2021 has already seen the introduction of several new whistleblower reports as various organizations get caught doing some of the most morally dubious things. Criminal and fraudulent activity should never be encouraged, and whistleblowers are becoming more and more essential in the fight against crime.
One of the latest news from this area is coming from Florida, where the University of Miami was recently forced to pay millions in penalties after it was caught conducting Medicare fraud.
Per a Department of Justice (DOJ) document, a former senior executive at the University of Miami had noticed that it was conducting rampant Medicare fraud, duping patients hand over fist, and engaging in acts that were in direct violation of the False Claims Act.
The False Claims Act is a robust whistleblower protection act that protects whistleblowers, especially in criminal cases. It is also the nation’s first whistleblower legislation, being signed into law by President Abraham Lincoln in 1863. Under the legislation, whistleblowers become liable for monetary compensation when they provide valuable information to government officials in a case.
To qualify for the compensation, the whistleblower must provide information that helps catch a criminal who defrauded the government. The information will need to be concrete, and the whistleblower immediately becomes liable as long as their information leads to prosecution.
Usually, rewards under the False Claims Act stand between 15 and 30 percent of the sum recovered by the government.
How the UM Fraud Happened
In its press release, the DOHJ explained that the University of Miami had committed Medicare fraud on three fronts. The first occurred as the university knowingly made false filings for its hospital facilities. Medical systems are allowed under Medicare provisions to convert their physician offices to hospital facilities, but they will also need to satisfy certain requirements.
The university had seen that it would be more profitable to bill patients as a hospital facility. However, it is mandated under Medicare provisions to provide sufficient notice to patients that it would begin billing as a hospital facility. Nevertheless, the University of Miami conducted this conversion without giving proper notice.
Secondly, the university also allegedly conducted several unnecessary lab tests for kidney transplant patients at the Miami Transplant Institute (MTI).
The MTI is a medical program that the University of Miami runs in collaboration with Jackson Memorial Hospital. Whenever a patient enrolls in the medical program, the university would line several tests - many of which weren’t necessary. Nevertheless, the university would bill them to the patient’s account.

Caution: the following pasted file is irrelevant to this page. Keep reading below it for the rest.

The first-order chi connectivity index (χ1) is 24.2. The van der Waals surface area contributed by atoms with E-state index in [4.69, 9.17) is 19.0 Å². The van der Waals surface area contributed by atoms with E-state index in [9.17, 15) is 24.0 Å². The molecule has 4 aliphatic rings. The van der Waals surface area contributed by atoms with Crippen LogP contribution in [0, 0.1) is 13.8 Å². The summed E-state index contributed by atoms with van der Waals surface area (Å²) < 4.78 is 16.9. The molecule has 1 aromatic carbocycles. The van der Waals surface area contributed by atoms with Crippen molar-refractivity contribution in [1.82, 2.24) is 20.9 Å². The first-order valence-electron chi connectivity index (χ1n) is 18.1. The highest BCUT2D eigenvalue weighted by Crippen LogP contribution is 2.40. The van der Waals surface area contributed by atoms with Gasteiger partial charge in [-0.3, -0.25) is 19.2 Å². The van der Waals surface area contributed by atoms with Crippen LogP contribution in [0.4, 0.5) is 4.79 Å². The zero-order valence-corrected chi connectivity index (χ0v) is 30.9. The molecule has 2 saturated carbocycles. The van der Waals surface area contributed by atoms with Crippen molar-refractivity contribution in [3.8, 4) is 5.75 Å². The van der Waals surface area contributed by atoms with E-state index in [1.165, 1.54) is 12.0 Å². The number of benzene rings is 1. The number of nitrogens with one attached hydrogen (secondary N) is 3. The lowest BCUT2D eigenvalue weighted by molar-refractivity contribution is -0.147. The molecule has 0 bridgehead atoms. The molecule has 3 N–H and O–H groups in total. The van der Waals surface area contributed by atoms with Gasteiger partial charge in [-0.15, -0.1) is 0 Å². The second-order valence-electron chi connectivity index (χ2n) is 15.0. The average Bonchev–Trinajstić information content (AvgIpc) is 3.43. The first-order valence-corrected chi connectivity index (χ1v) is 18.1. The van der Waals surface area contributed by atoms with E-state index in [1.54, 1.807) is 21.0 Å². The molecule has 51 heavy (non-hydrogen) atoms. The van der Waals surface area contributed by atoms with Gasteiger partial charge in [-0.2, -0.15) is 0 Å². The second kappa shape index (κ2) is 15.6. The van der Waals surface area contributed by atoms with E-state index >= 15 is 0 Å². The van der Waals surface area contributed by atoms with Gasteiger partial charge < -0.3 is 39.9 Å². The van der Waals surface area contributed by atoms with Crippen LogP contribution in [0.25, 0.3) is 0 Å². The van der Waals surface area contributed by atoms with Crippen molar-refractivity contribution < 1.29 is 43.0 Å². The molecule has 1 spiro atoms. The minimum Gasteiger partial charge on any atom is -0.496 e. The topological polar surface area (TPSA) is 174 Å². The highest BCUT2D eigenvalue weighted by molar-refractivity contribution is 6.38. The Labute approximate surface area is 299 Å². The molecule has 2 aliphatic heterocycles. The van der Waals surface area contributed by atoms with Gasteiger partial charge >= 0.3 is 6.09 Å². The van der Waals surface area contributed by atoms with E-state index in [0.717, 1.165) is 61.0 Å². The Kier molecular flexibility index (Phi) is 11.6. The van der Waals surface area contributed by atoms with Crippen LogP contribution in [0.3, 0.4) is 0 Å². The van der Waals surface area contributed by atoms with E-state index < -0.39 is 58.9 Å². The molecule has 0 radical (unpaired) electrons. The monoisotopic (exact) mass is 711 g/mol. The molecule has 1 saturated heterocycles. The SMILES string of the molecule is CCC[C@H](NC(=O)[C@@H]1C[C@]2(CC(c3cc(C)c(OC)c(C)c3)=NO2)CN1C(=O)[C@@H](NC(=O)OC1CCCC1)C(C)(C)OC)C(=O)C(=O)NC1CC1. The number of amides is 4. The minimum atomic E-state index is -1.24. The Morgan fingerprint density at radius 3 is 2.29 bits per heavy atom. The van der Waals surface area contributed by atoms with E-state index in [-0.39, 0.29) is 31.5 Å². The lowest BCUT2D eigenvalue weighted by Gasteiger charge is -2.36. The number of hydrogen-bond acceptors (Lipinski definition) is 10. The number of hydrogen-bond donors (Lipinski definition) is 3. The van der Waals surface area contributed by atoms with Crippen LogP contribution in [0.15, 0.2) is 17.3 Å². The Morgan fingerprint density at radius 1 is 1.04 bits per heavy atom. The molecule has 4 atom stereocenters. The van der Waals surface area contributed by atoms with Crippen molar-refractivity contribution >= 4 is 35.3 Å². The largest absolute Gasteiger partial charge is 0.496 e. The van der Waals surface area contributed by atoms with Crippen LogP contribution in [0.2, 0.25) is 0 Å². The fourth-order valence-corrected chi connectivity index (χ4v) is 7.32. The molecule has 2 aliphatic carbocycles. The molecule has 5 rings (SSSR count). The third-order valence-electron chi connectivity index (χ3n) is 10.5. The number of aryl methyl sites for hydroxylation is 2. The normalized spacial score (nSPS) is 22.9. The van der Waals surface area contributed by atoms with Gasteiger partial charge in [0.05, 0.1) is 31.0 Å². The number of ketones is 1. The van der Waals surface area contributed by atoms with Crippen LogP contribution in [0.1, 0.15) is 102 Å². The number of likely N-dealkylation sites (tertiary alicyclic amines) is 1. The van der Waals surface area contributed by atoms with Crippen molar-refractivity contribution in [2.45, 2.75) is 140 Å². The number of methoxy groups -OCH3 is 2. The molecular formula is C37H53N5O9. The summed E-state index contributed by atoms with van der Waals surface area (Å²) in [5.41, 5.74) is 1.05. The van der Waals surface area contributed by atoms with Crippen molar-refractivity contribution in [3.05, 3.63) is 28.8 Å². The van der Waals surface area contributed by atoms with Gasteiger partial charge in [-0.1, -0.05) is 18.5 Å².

The third violation involved the university forcing Jackson Memorial to submit reimbursement claims for pre-transplant lab testings that were conducted by the MTI. These claims were for bloated fees, as the university had forced Jackson memorial to buy pre-transplant lab tests from it at much higher prices.
Bankruptcy Forced Their Hand
According to many sources, the University of Miami had been forced into Medicare fraud after it ran into significant debt a few years ago. The university had converted its school into a sprawling medical and academic healthcare system, incurring significant losses along the way.
The Justice Department has been investigating the university since 2013. This was the year that the whistleblower had reported the university. The whistleblower specifically claimed that the university’s top management officials had known about the fraud being committed, and they even went as far as encouraging it.
The whistleblower in question had worked as the Chief Operating Officer at the University of Miami’s Miller School of Medicine. He assisted the Justice Department’s investigation into the university - a case that also drew interest from the Federal Bureau of Investigation (FBI) and the Department of Health and Human Services. Most importantly, the two other agencies were interested in finding out who knew about this fraud and encouraged it.
So far, the agencies have failed to indict anyone. However, the University of Miami is set to pay a fine totaling $22 million. In accordance with the False Claims Act, the whistleblower will receive as much as $4 million.
Not a Win for Patients
In a statement, Juan Antonio Gonzalez, the Acting U.S. Attorney for the Southern District of Florida, chastised the University of Miami for its actions. In part, he said:
“Medical providers who submit fraudulent claims to our taxpayer-funded health care programs not only violate the public’s trust, they compromise the very integrity of these programs. Our office will aggressively pursue investigations against all providers who knowingly violate these billing rules no matter their size.”
Brian M. Boynton, the Acting Assistant Attorney General, also explained that acts like these are the primary reason why healthcare is so expensive in the United States. He added that the Justice Department will continue to track down and prosecute offenders who violate federal laws.
Of course, the people who were duped would be unable to get their money back - even though the Justice Department made a successful indictment. The patients had initially planned to file a class-action suit against the University of Miami, but the statute of limitations had prevented them.